Religion is a contact sport, but recently, with COVID-19, we’ve had to social distance. Our tendency to congregate and touch, in keeping with our respective faith persuasions, has no doubt suffered.


A little less than a year ago my wife and I traveled to the West Coast for the bar mitzvah of the son of our close friends there.


At one point during our festive dancing friends and family formed several concentric circles and moved forward in a crush around this boy — a sort of convulsing group hug. In and out then in again we went as we held hands with perspiring strangers and acquaintances to affirm young Ryan. As we did I remembered the Hebrew Scriptures he’d read in temple earlier that day to announce publicly his acceptance of his role as an adult member of his Jewish community.


Today we would not attempt such close communion, but struggle to imagine how else we might confirm our shared humanity with our youth as well as with each other.


We might need to discover new ways to communicate such connection. But must the Internet now bear, not only the weight of our work and education, but of our faith as well? Virtual Church? Tune-in Temple? Media Imams? Will these become our options going forward?


For years I resisted Facebook, because, let’s face it, it's a faceless connection. A photo is not a face and a post is not a conversation. Still I reluctantly joined largely to maintain contact with those of my extended family and congregation.


I’m often post too much — to express too vehemently my reaction to a world that feels more and more out of my control. Because I’ve been a recovering alcoholic for more than three decades, I’m aware that my rage, my need to joke or reach out for response can become as addictive as a drug.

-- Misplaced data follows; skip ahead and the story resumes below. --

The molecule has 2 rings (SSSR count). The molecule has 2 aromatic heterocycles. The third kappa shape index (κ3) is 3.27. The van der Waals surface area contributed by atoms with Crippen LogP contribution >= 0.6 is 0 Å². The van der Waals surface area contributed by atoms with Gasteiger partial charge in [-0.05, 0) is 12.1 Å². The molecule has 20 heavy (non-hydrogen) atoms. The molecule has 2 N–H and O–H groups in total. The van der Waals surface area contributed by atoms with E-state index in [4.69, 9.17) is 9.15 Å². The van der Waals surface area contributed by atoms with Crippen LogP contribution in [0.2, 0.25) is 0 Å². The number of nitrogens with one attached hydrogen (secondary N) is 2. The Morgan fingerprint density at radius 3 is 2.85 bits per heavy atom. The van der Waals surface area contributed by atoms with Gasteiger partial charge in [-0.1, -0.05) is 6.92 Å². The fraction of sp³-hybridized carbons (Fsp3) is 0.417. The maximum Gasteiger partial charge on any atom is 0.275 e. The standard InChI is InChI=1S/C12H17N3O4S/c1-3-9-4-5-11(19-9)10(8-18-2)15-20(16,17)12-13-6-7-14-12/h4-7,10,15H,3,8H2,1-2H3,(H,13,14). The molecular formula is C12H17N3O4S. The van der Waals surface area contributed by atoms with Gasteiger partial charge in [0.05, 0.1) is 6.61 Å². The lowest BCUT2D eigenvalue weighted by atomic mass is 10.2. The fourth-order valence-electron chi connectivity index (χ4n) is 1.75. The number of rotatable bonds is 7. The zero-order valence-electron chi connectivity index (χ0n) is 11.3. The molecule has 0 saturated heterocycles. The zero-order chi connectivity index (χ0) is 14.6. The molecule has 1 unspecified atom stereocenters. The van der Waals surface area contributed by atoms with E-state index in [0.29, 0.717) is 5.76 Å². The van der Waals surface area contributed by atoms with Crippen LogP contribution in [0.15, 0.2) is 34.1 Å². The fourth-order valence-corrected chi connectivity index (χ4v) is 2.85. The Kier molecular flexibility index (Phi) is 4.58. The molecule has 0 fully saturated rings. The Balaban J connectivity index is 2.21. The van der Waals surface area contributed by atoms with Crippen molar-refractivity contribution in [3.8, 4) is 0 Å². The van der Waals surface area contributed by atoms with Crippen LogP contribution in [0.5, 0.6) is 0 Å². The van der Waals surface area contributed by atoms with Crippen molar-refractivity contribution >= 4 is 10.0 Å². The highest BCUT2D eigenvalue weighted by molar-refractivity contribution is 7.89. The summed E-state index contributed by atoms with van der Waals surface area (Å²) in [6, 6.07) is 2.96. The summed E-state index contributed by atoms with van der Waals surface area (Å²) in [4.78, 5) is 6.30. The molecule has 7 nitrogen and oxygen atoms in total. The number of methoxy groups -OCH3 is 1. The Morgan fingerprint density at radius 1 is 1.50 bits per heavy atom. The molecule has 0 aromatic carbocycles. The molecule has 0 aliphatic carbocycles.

Each Lent I therefore go dark. I resist pressing the azure "F" square on my I-phone for 40 days. At first, it’s difficult, but soon becomes manageable. In fact, Easter Sunday comes and goes before I once again indulge in Internet interaction.


I wonder will it become the same with tactile familiarity in my house of worship. This context is after all the place I’ve allowed myself to become handsy for Jesus. Will congregational life mean as much without it?


My well-founded fear is that this might very well become our new normal. Virtual Worship might not necessarily become the wave of our future but something will have to give. The virus that wears a crown now rules and how long it’s reign will last no one can convincingly say.


The feel of our faith might frankly become less warm and intimate — even less humane. We have, after all, often coped with our sense of divine distance by turning to closer human proximity. What then will less touch portend for our systems of belief?


In my late teens, I prepared for monastic life. The 1960s and early 1970s proved tumultuous and I found myself ready for escape. My reading of Thomas Merton compelled me toward the so-called "contemplative life" away from the fray.


In preparation for this vocation I spent more time in silence and alone — even while living in a Christian commune. I even refrained from conversation at shared meals.


Long story short, I never entered the cloister. Instead, an active life of pastoral ministry became my world. My fellow clergy and I often found ourselves complaining, "We' might get our work done, if it wasn't for all these people interrupting!" We'd then laugh at ourselves, recognizing of course that "all these people" were "our work."


I, a predisposed introvert, as a result became a professional extrovert. As I’ve aged, my wife tells me, I’ve become even more so.


As I consider the prospect of renewed religious isolation, I can only offer in response what I believe Robert Frost’s shortest poem:


"Forgive, O Lord, my little jokes on Thee


and I’ll forgive thy great big one on me."


Terry Dawson is an ordained Presbyterian minister and former adjunct faculty of San Francisco Theological Seminary. Dawson’s essays, short stories and poetry appear in several print and on-line journals.